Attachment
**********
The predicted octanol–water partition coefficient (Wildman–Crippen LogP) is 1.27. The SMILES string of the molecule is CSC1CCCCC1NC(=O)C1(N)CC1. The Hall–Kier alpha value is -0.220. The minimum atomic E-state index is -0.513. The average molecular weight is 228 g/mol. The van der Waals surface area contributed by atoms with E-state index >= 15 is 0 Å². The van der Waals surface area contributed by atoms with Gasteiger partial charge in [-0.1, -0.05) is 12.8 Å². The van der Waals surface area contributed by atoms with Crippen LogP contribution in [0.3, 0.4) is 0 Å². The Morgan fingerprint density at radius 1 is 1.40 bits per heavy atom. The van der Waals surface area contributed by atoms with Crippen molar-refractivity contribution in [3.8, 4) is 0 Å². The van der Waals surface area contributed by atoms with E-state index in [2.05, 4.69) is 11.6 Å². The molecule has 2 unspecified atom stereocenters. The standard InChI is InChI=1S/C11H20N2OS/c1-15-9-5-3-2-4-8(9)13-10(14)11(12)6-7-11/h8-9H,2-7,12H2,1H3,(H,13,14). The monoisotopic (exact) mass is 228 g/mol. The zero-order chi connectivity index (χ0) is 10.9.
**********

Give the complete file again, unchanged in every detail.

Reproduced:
The predicted octanol–water partition coefficient (Wildman–Crippen LogP) is 1.27. The SMILES string of the molecule is CSC1CCCCC1NC(=O)C1(N)CC1. The Hall–Kier alpha value is -0.220. The minimum atomic E-state index is -0.513. The average molecular weight is 228 g/mol. The van der Waals surface area contributed by atoms with E-state index >= 15 is 0 Å². The van der Waals surface area contributed by atoms with Gasteiger partial charge in [-0.1, -0.05) is 12.8 Å². The van der Waals surface area contributed by atoms with Crippen LogP contribution in [0.3, 0.4) is 0 Å². The Morgan fingerprint density at radius 1 is 1.40 bits per heavy atom. The van der Waals surface area contributed by atoms with Crippen molar-refractivity contribution in [3.8, 4) is 0 Å². The van der Waals surface area contributed by atoms with E-state index in [2.05, 4.69) is 11.6 Å². The molecule has 2 unspecified atom stereocenters. The standard InChI is InChI=1S/C11H20N2OS/c1-15-9-5-3-2-4-8(9)13-10(14)11(12)6-7-11/h8-9H,2-7,12H2,1H3,(H,13,14). The monoisotopic (exact) mass is 228 g/mol. The zero-order chi connectivity index (χ0) is 10.9.